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cadet blogs

The Interview

(The Cadet Experience, Class of 2012) Permanent link   All Posts
Bohdon Wowtschuk Hello Shipmates! The United States Coast Guard Academy provides us cadets with incredible opportunities to grow and develop as leaders. As a cadet who is always looking for ways to improve myself, I try to take full advantage of all the Academy has to offer. This past semester I applied for a summer internship and a leadership position within my company. Both these highly sought after opportunities required a formal interview, and this blog is about my interview experiences.

In order to get selected for a Humanities internship, cadets are required to have an interview with the internship selection board (which is made up of five members of the Humanities faculty). The internship I desired was probably the most sought after internship in the entire major. There are three spots available for a cadet to go to Prague, Hong Kong, or Crete for a month and take classes in politics, international policy, and economics. Obviously, I was interested in this internship because of the incredible learning opportunity presented, and not the free month-long trip to a foreign country where I will meet other college kids from around the world. As an engineer, I based my merit for receiving this internship on my vast experience with the Model United Nations Club and my deep interest in foreign policy and politics (which is actually true). I really wanted the internship, and I spent weeks writing my application essay and attaining letters of recommendations from various staff members. I thought I had a decent shot, but I knew it all depended on my interview. This was the first real interview I ever had in my life, and I was pretty nervous.

After spending 15 minutes looking for the interview room (it had been changed but I was unaware of this), I was sitting awkwardly at a table across from the five person selection board. I was prepared for most of the questions they asked me, however, there were a couple that were, for lack of a better term, ‘merciless.’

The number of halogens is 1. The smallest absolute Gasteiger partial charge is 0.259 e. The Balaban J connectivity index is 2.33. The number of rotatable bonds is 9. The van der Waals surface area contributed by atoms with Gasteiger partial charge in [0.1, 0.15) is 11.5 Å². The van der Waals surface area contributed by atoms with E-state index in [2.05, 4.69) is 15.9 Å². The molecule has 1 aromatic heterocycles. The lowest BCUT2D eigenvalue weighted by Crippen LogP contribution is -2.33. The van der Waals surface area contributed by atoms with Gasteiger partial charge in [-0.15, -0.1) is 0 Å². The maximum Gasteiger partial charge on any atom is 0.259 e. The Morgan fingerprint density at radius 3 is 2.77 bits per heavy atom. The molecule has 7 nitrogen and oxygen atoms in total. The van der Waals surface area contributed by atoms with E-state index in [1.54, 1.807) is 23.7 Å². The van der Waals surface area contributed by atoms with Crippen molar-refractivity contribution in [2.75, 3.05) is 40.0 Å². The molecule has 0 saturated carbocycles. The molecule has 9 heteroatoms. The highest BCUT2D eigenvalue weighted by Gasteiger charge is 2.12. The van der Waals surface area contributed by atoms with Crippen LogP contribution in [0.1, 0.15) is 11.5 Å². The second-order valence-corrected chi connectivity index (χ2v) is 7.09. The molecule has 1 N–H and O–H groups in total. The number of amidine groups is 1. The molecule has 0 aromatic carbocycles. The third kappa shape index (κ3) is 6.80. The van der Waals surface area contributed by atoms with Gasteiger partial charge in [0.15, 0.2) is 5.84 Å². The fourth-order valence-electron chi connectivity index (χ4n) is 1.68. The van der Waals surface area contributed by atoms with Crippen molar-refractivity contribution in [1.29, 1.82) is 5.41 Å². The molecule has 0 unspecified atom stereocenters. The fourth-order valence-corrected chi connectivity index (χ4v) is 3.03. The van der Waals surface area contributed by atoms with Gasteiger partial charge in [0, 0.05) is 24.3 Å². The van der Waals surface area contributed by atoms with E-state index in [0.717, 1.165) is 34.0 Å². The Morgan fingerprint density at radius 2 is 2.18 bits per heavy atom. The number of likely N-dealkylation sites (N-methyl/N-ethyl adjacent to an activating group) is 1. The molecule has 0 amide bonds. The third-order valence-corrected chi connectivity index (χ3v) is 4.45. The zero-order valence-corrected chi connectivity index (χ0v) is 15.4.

Merciless Question #1: “You cite your participation in Model United Nations at providing you with the tools and experience to succeed in this internship. Correct me if not mistaken, but isn’t the MUN team in Sweden right now at a conference? Why aren’t you with them?” My fists clenched as he asked the question. To provide you with a little background, I was actually extremely bitter that I wasn’t invited to go on the trip, not that I would have gone, but I would have like to be invited seeing as how I am the third most experienced member on the team, but I digress. “I actually wasn’t invited,” I responded through a fake smile, “I believe they had a quota of two guys and two girls they had to fill, so I wasn’t able to attend.” It sounded believable, probably not true. I doubt they bought it.

Merciless Question #2: “I see your military ranking is fairly low in your class, would you care to comment on that?” This question really ticked me off because I had no real explanation. A little background: I have a cumulative military score of about 81/100…and 80/100 is, “exceeds expectation,” I have never been restricted, never been in any serious trouble, and yet I am 147th out of 246 militarily in my class. It doesn’t make sense to me either. Why do I need to explain myself when according to the rules I “exceed expectations?” I went back and forth with the questioner for a solid five minutes before he accepted my answer of, “I really have no good answer for that.”

It’s been almost a month now and I have yet to receive my acceptance email. I am sure it will come any day now, but if it doesn’t, I can always go underway on a cutter for 12 straight weeks!

Fun Fact: I have never seen the movie Forrest Gump.

More about Bo.